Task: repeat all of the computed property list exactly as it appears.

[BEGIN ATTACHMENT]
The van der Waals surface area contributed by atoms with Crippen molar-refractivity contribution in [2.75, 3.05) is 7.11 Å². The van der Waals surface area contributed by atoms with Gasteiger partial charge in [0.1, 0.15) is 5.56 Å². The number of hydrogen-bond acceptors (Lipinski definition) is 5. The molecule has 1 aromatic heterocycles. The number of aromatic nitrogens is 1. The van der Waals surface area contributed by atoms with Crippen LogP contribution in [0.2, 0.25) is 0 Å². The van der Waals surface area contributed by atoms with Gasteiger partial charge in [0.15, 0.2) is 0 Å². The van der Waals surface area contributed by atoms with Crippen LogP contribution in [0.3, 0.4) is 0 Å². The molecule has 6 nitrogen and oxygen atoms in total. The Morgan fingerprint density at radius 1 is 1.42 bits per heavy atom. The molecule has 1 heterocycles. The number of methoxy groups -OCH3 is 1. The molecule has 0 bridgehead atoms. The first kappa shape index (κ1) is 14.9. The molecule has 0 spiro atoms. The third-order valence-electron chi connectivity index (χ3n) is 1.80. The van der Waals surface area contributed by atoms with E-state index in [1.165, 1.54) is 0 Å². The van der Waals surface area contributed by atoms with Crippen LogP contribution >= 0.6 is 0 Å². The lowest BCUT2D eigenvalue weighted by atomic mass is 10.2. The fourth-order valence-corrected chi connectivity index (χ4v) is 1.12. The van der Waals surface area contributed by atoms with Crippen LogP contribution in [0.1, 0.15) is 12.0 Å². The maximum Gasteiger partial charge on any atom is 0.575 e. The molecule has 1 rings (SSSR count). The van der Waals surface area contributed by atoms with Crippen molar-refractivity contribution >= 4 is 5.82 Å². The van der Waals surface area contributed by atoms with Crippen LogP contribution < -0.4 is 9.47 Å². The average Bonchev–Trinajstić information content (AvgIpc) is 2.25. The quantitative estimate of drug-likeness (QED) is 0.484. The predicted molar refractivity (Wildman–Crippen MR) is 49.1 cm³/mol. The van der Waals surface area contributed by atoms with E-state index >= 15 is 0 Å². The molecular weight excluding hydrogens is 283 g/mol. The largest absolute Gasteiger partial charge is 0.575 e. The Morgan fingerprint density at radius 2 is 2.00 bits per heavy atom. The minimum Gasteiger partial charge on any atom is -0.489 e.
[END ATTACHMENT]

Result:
The van der Waals surface area contributed by atoms with Crippen molar-refractivity contribution in [2.75, 3.05) is 7.11 Å². The van der Waals surface area contributed by atoms with Gasteiger partial charge in [0.1, 0.15) is 5.56 Å². The number of hydrogen-bond acceptors (Lipinski definition) is 5. The molecule has 1 aromatic heterocycles. The number of aromatic nitrogens is 1. The van der Waals surface area contributed by atoms with Crippen LogP contribution in [0.2, 0.25) is 0 Å². The van der Waals surface area contributed by atoms with Gasteiger partial charge in [0.15, 0.2) is 0 Å². The van der Waals surface area contributed by atoms with Crippen LogP contribution in [0.3, 0.4) is 0 Å². The molecule has 6 nitrogen and oxygen atoms in total. The Morgan fingerprint density at radius 1 is 1.42 bits per heavy atom. The molecule has 1 heterocycles. The number of methoxy groups -OCH3 is 1. The molecule has 0 bridgehead atoms. The first kappa shape index (κ1) is 14.9. The molecule has 0 spiro atoms. The third-order valence-electron chi connectivity index (χ3n) is 1.80. The van der Waals surface area contributed by atoms with E-state index in [1.165, 1.54) is 0 Å². The van der Waals surface area contributed by atoms with Crippen LogP contribution >= 0.6 is 0 Å². The lowest BCUT2D eigenvalue weighted by atomic mass is 10.2. The fourth-order valence-corrected chi connectivity index (χ4v) is 1.12. The van der Waals surface area contributed by atoms with Crippen LogP contribution in [0.1, 0.15) is 12.0 Å². The maximum Gasteiger partial charge on any atom is 0.575 e. The molecule has 1 rings (SSSR count). The van der Waals surface area contributed by atoms with Crippen molar-refractivity contribution >= 4 is 5.82 Å². The van der Waals surface area contributed by atoms with Crippen LogP contribution < -0.4 is 9.47 Å². The average Bonchev–Trinajstić information content (AvgIpc) is 2.25. The quantitative estimate of drug-likeness (QED) is 0.484. The predicted molar refractivity (Wildman–Crippen MR) is 49.1 cm³/mol. The van der Waals surface area contributed by atoms with E-state index >= 15 is 0 Å². The molecular weight excluding hydrogens is 283 g/mol. The largest absolute Gasteiger partial charge is 0.575 e. The Morgan fingerprint density at radius 2 is 2.00 bits per heavy atom. The minimum Gasteiger partial charge on any atom is -0.489 e.